Smith, L. K.. University of Colorado/CIRES,
Sartoris, J. K.. U.S. Geological Survey,
Thullen, J. S.. U.S. Geological Survey,

Input/output models have demonstrated the efficacy of using constructed wetlands to remove nitrogen from secondary effluent. Denitrification has been assumed as the primary removal mechanism by these wetlands, however empirical data on denitrification rates as well as other removal pathways are lacking. To provide such data, the dynamics of N transformations were studied over a 2-year period within the Hemet/San Jacinto Demonstration Wetland (HSJDW), which receives 3785-7570 cubic meters per day of secondary effluent. Daily inflow and outflow volume data were combined with weekly water quality measurements to estimate the mean daily N mass balance. The HSJDW was responsible for removal of ca. 30% of the total N inputs over the study period. Denitrification rates, determined by membrane inlet mass spectrometry, accounted for a small fraction (<20%) of the total average N removed by the wetland. N uptake by the macrophytes was responsible for the majority of the N removal, but cannot be viewed as a permanent removal mechanism because of internal N loading upon plant die-back. N removal efficiencies declined over the second half of the study period (from 60% to 30%) possibly in response to internal loading. Vegetation harvesting is being investigated as a means of reducing internal N loading.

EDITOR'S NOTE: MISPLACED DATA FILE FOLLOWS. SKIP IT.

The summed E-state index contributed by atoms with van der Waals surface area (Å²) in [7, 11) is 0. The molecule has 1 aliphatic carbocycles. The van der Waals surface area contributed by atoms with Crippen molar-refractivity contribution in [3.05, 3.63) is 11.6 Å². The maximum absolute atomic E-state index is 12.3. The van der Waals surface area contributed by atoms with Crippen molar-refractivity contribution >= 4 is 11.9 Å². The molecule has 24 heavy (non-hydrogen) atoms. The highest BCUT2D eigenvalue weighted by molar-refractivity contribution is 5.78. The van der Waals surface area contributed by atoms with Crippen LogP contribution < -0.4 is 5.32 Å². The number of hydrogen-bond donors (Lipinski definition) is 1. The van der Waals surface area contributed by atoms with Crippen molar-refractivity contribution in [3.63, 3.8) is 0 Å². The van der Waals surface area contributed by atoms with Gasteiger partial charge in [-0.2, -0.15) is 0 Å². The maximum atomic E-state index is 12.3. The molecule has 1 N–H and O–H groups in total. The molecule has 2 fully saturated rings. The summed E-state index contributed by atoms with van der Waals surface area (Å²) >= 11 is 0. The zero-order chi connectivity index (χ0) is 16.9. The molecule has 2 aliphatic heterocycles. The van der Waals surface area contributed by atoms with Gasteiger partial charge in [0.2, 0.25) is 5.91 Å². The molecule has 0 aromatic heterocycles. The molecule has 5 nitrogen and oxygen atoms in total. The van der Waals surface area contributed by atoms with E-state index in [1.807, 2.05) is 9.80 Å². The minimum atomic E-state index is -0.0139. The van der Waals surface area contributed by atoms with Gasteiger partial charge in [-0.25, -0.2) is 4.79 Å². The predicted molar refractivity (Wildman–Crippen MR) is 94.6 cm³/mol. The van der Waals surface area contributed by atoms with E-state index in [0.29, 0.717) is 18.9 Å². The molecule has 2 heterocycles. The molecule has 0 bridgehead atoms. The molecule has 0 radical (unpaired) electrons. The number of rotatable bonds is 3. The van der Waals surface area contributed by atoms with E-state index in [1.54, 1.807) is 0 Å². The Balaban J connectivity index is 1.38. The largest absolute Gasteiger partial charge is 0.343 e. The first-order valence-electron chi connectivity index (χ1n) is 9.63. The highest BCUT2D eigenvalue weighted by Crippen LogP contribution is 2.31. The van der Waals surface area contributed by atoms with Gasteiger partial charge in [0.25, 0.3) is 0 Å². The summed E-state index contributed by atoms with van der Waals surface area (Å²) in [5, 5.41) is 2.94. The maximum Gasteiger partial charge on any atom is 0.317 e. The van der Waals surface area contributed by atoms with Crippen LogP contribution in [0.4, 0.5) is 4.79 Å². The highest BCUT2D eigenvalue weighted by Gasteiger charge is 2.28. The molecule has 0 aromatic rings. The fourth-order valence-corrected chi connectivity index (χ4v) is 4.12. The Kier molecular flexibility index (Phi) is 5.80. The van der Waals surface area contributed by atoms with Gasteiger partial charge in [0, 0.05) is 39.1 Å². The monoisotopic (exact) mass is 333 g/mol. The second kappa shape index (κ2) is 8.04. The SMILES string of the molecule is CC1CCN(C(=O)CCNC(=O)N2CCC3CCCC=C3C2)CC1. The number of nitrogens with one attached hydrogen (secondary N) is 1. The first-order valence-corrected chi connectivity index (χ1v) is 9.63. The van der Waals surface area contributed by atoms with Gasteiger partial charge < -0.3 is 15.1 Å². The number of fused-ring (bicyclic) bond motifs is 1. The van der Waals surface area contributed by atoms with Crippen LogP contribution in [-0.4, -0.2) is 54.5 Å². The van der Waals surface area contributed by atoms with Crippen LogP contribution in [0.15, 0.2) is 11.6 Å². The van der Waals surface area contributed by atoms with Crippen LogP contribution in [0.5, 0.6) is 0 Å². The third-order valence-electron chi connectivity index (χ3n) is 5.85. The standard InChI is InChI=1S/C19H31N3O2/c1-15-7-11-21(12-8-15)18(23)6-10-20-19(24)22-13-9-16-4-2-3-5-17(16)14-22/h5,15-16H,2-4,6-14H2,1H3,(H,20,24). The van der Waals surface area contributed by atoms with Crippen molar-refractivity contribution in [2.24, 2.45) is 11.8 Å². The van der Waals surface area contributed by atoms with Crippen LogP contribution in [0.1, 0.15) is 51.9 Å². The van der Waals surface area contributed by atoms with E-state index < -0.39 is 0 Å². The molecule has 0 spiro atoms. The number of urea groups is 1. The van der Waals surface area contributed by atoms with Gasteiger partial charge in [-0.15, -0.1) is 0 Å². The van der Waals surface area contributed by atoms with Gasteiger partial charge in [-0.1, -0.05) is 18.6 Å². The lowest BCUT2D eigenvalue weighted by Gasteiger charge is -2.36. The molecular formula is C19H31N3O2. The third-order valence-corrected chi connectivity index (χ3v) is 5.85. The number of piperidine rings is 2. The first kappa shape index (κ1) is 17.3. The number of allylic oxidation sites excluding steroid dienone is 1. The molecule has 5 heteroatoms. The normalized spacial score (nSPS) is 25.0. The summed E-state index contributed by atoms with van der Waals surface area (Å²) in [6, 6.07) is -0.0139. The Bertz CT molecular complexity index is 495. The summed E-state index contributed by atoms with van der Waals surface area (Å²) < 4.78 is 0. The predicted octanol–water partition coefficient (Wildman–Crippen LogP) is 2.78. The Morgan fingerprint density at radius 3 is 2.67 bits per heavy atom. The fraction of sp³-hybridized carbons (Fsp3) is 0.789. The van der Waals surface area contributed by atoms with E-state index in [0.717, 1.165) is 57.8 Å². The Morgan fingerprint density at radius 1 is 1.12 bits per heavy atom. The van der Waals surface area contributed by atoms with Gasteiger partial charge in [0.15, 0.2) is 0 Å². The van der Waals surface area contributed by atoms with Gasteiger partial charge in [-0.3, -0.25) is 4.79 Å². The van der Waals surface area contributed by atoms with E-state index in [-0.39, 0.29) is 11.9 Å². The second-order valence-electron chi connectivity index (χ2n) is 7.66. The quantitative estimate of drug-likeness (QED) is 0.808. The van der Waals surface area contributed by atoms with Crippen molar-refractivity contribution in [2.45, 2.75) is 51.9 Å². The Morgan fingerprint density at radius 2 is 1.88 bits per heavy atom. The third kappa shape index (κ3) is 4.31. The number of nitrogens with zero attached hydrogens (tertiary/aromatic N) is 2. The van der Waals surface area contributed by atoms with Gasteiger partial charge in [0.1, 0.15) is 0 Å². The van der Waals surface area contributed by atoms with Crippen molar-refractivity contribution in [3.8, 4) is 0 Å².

Day: Monday, Feb. 1
Time: 02:15 - 02:30pm
Location: Hilton of Santa Fe
Code: SS06MO0215H